Gedney and Meade of the Washington sued under salvage laws for a portion of the Amistad’s cargo, as did Green and Fordham.  Ruiz and Montez sued separately.  The district court trial in Hartford determined the Mendians’ papers to be forged.  These were now former slaves  entitled to be returned, to Africa.

Antonio was ruled to have been a slave all along and ordered returned to the Cubans.  He fled to New York with the help of white abolitionists and lived out the rest of his life, as a free man.

Fearing the loss of pro-slavery political support, President van Buren ordered government lawyers to appeal the case up to the United States Supreme Court.  The government case depended on the anti-piracy provision of a treaty then in effect between the United States, and Spain.

A former President, son of a Founding Father and eloquent opponent of slavery, John Quincy Adams argued the case, in a trial beginning on George Washington’s birthday, 1841.

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In United States v. Schooner Amistad, the Supreme Court upheld the decision of the lower court 8-1, ruling that the Africans had been detained illegally,  and ordering them returned to their homeland.

John Tyler, a pro slavery Whig, was President by this time. Tyler refused to provide a ship or to fund the repatriation.  Abolitionists and Christian missionaries did the work, 35 surviving Mendians departing for Sierra Leone on November 25, 1841 aboard the ship, Gentleman.

Back in Sierra Leone, some of the Africans helped establish a Christian mission.  Most including Joseph Cinque himself, returned to homelands in the African interior. One survivor, a little girl when it all started by the name of Margru, returned to the United States where she studied at Ohio’s integrated Oberlin College, before returning to Sierra Leone as the Christian missionary, Sara Margru Kinson.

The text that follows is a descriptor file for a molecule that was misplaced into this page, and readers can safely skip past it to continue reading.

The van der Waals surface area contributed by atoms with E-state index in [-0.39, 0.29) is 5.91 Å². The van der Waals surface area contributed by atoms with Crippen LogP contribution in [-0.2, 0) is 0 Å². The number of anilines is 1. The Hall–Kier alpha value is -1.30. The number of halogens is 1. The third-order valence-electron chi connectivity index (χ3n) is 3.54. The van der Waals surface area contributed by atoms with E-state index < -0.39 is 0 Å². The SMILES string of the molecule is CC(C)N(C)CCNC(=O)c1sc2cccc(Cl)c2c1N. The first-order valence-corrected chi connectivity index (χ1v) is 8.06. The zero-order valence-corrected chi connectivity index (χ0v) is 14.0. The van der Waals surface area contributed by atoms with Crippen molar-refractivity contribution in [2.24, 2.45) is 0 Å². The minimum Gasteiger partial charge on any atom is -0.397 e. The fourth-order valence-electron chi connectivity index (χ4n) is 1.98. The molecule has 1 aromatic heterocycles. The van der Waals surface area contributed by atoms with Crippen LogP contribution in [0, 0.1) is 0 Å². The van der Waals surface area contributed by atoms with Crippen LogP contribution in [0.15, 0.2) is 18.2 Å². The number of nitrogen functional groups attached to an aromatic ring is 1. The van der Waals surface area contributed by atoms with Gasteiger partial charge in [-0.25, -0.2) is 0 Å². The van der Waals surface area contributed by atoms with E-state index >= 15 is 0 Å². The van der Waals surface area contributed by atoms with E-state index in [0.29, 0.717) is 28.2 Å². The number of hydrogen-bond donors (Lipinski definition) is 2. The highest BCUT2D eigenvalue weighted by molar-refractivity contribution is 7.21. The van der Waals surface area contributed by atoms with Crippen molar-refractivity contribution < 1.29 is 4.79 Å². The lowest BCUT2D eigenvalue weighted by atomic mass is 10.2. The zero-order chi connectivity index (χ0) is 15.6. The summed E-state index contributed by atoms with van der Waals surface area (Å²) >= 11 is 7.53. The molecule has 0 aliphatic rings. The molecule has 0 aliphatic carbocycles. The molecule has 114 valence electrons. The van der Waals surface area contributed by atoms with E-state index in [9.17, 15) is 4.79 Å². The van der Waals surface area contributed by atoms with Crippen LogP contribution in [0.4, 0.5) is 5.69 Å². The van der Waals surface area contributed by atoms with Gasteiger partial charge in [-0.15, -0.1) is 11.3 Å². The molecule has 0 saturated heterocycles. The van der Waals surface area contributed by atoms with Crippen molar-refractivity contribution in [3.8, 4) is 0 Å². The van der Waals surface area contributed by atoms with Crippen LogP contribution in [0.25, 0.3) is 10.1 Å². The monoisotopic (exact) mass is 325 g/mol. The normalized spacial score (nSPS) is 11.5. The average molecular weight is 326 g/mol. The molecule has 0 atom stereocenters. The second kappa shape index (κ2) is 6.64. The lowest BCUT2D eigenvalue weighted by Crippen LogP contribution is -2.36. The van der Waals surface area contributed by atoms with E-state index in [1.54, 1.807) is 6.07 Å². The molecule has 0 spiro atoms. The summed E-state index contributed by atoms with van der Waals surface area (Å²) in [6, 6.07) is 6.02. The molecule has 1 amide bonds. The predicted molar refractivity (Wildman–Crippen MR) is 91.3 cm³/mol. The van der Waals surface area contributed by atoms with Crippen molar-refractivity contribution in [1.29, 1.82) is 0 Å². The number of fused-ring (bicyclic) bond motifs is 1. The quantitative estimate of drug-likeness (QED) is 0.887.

In arguing the case, President Adams took the position that no man, woman, or child in the United States could ever be sure of the “blessing of freedom”, if the President could hand over free men on the demand of a foreign government.

152 years later, President Bill Clinton, Deputy Attorney General Eric Holder and AG Janet Reno orchestrated the kidnap of six-year-old Elián González at gunpoint, returning him  to Cuba over the body of the mother who drowned bringing the boy to freedom.

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Author: Cape Cod Curmudgeon

I'm not a "Historian". I'm a husband, a father, a son and a grandfather. A history geek and sometimes curmudgeon, who still likes to learn new things. I began writing "Today in History" nearly six years ago, as sort of a self-guided history course.  I told myself I’d write 365, the leap year changed that to 366. As I write this, I believe there are over 600. I make every effort to get my facts straight, but I'm as good at being wrong as the next guy. I offer these "Today in History" stories in hopes that you'll enjoy reading them, as much as I’ve enjoyed writing them. Rick Long